If your child with autism is a picky eater, you are not alone. The University of Massachusetts Medical School research cited here found that while all children can be picky, kids with autism had pickier eating habits — just why remained a bit of a mystery (routine? touching food? perhaps the reason is different for each child). What is important here is that poor eating habits can lead to vitamin deficiencies, so read on and get out a pencil and paper:
Poor eating habits affect children with autism
It’s not uncommon for a small child to avoid his vegetables. Most children get past this stage, and understand the importance of a well-balanced diet. For autistic children, however, they may never get passed the picky eating stage. And, this puts them at great nutritional risk.
Dr. Linda Banchini (EK Shriver Center, University of Massachusetts Medical School, Boston University) got together with her colleagues to find out more. They collected data from the Children’s Activity And Meal Patterns Study (CHAMPS), which asked parents to keep a 3-day food diary and answer questions regarding their childrens eating habits. The study included data on 111 children, 53 of whom were autistic. All children in the study were between the ages of 3 and 11.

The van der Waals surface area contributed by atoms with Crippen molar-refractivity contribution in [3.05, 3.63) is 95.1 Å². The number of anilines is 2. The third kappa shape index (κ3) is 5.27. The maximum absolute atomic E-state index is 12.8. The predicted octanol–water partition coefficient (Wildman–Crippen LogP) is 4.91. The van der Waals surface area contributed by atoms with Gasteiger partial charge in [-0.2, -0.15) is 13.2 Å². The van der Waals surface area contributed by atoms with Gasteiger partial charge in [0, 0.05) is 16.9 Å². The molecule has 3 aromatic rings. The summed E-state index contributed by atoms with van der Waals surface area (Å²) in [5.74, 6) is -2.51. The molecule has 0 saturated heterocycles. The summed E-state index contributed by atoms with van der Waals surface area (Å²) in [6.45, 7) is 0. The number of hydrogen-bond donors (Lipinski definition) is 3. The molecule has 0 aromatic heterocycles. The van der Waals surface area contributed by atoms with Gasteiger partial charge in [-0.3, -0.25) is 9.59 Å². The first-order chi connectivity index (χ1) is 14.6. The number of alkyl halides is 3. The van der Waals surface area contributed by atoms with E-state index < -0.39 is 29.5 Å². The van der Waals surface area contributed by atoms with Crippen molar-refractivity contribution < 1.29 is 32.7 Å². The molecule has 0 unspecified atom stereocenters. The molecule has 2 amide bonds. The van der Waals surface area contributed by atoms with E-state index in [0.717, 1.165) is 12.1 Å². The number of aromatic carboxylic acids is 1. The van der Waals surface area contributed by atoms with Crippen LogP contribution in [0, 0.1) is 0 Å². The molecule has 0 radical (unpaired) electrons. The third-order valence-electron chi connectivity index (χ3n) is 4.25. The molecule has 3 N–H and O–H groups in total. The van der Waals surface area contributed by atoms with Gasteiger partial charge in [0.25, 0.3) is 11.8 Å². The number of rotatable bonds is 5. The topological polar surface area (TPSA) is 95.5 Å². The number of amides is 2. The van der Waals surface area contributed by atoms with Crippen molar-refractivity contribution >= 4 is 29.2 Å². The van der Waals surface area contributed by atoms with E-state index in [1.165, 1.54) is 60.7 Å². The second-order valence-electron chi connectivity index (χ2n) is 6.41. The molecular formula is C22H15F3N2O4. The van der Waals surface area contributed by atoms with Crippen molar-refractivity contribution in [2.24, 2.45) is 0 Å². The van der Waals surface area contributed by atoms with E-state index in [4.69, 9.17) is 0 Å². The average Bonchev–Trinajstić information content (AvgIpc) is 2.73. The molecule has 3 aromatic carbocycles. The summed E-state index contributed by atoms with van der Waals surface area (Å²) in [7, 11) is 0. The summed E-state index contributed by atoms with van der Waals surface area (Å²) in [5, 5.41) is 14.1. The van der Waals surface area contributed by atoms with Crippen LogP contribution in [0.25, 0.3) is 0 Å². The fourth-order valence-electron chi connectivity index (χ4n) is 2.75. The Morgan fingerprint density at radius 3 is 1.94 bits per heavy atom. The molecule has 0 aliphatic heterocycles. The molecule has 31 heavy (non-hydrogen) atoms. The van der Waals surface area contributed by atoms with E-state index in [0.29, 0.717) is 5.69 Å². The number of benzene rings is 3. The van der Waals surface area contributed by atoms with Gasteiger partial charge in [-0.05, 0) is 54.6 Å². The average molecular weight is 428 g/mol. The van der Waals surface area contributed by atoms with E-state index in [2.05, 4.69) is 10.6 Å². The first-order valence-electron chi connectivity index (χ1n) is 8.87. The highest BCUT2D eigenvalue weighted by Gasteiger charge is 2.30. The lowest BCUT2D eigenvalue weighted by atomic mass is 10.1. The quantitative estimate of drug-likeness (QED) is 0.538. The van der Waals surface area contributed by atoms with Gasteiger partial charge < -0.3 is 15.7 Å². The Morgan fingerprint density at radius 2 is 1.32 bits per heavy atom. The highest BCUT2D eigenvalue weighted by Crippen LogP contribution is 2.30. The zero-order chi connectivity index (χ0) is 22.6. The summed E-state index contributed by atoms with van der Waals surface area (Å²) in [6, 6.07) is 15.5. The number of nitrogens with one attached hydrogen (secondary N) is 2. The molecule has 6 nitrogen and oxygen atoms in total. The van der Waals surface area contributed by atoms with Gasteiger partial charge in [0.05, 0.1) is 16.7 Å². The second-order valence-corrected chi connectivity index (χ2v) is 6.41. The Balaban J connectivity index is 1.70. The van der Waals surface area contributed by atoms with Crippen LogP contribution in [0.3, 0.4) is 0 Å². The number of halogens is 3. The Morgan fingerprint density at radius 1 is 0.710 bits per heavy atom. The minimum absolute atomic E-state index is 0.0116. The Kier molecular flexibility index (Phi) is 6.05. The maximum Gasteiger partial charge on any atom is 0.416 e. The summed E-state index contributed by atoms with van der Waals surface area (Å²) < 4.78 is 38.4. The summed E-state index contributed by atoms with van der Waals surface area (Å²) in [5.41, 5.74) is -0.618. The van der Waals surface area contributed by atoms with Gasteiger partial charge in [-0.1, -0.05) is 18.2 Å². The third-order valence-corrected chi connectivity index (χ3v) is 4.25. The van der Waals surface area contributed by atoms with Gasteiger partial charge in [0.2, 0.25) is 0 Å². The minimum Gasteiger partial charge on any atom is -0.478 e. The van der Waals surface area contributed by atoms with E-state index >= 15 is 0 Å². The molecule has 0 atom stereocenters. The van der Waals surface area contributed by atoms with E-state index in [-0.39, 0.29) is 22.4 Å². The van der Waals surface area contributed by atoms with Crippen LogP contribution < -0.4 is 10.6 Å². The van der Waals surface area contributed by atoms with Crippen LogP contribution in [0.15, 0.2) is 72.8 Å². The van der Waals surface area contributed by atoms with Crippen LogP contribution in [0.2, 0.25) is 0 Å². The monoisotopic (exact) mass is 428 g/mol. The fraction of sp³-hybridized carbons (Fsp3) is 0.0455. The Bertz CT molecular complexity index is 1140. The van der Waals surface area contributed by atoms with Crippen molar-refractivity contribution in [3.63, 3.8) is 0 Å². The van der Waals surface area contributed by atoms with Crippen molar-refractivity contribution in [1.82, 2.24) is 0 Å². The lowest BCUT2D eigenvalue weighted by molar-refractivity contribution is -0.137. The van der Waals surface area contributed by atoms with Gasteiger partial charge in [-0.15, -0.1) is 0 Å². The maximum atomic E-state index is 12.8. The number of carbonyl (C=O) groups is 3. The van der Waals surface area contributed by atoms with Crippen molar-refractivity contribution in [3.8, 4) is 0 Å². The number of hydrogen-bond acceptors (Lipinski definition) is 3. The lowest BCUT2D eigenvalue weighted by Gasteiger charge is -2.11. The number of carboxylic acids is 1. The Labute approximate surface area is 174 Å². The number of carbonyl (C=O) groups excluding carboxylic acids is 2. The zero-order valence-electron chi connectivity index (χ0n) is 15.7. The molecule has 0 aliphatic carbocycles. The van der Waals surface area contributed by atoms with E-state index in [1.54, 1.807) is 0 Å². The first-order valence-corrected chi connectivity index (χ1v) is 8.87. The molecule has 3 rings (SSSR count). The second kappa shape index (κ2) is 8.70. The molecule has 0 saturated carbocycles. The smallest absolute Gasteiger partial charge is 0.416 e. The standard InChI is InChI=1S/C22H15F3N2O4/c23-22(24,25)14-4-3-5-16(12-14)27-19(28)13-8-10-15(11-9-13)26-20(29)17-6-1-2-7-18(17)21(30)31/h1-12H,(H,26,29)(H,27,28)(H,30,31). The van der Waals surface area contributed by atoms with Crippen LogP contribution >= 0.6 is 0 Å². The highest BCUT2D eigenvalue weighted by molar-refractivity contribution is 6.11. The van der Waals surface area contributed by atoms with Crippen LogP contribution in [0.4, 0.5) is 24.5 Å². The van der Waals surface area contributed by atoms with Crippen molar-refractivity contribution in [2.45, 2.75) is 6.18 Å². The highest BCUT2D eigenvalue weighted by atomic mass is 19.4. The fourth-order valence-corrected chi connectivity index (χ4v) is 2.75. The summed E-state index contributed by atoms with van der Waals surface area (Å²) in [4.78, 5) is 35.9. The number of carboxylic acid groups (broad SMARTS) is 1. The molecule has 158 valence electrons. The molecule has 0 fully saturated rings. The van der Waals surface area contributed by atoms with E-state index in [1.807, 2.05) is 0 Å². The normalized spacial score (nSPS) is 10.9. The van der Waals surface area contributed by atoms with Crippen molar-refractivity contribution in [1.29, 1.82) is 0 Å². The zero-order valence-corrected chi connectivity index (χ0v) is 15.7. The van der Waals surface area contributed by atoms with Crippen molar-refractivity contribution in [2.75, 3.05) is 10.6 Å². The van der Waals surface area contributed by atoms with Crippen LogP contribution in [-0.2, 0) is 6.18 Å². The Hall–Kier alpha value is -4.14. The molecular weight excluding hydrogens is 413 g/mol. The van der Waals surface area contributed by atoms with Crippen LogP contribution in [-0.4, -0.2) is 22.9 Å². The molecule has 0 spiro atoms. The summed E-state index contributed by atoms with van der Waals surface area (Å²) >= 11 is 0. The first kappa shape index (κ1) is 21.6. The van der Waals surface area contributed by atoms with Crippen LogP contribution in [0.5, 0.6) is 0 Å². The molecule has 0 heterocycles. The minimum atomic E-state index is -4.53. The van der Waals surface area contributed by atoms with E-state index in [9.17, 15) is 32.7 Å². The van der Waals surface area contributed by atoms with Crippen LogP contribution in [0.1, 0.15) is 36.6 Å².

Evidence of picky eating habits was found amongst children with autism, and children without. Although, it was worse amongst the children with autism. Not only were the children with autism more picky, but their diets were less diversified. The food diaries revealed that the children with autism were posed to not meet the requirements for vitamins A, C, D, minerals, zinc, and calcium.